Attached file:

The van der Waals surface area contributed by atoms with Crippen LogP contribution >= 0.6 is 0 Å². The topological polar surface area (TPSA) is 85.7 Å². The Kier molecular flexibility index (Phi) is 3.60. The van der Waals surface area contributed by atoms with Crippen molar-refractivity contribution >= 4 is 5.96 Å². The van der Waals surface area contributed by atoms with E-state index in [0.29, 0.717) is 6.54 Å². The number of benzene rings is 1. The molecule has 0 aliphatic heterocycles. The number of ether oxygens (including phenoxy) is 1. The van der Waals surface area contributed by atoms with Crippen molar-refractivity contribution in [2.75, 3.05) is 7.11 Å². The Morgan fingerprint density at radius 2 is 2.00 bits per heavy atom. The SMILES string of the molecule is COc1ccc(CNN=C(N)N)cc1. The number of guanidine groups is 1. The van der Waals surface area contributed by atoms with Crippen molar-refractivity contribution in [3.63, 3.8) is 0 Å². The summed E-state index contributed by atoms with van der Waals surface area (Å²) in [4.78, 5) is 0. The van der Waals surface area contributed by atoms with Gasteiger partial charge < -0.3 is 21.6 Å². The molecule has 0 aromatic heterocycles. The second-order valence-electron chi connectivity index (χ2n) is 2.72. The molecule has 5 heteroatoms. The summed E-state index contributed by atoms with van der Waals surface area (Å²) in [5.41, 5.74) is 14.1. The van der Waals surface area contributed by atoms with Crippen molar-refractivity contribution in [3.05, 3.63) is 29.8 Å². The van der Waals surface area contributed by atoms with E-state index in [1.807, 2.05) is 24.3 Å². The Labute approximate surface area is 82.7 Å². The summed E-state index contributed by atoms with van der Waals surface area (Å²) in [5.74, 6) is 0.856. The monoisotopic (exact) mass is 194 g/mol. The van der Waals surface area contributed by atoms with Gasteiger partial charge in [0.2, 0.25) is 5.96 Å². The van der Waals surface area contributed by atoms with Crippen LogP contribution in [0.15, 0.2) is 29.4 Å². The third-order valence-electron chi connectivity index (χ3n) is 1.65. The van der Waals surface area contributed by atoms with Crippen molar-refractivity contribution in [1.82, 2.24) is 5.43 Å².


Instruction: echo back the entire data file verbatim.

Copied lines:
The van der Waals surface area contributed by atoms with Crippen LogP contribution >= 0.6 is 0 Å². The topological polar surface area (TPSA) is 85.7 Å². The Kier molecular flexibility index (Phi) is 3.60. The van der Waals surface area contributed by atoms with Crippen molar-refractivity contribution >= 4 is 5.96 Å². The van der Waals surface area contributed by atoms with E-state index in [0.29, 0.717) is 6.54 Å². The number of benzene rings is 1. The molecule has 0 aliphatic heterocycles. The number of ether oxygens (including phenoxy) is 1. The van der Waals surface area contributed by atoms with Crippen molar-refractivity contribution in [2.75, 3.05) is 7.11 Å². The Morgan fingerprint density at radius 2 is 2.00 bits per heavy atom. The SMILES string of the molecule is COc1ccc(CNN=C(N)N)cc1. The number of guanidine groups is 1. The van der Waals surface area contributed by atoms with Crippen molar-refractivity contribution in [3.63, 3.8) is 0 Å². The summed E-state index contributed by atoms with van der Waals surface area (Å²) in [4.78, 5) is 0. The van der Waals surface area contributed by atoms with Gasteiger partial charge < -0.3 is 21.6 Å². The molecule has 0 aromatic heterocycles. The second-order valence-electron chi connectivity index (χ2n) is 2.72. The molecule has 5 heteroatoms. The summed E-state index contributed by atoms with van der Waals surface area (Å²) in [5.41, 5.74) is 14.1. The van der Waals surface area contributed by atoms with Crippen molar-refractivity contribution in [3.05, 3.63) is 29.8 Å². The van der Waals surface area contributed by atoms with E-state index in [1.807, 2.05) is 24.3 Å². The Labute approximate surface area is 82.7 Å². The summed E-state index contributed by atoms with van der Waals surface area (Å²) in [5.74, 6) is 0.856. The monoisotopic (exact) mass is 194 g/mol. The van der Waals surface area contributed by atoms with Gasteiger partial charge in [0.2, 0.25) is 5.96 Å². The van der Waals surface area contributed by atoms with Crippen LogP contribution in [0.15, 0.2) is 29.4 Å². The third-order valence-electron chi connectivity index (χ3n) is 1.65. The van der Waals surface area contributed by atoms with Crippen molar-refractivity contribution in [1.82, 2.24) is 5.43 Å².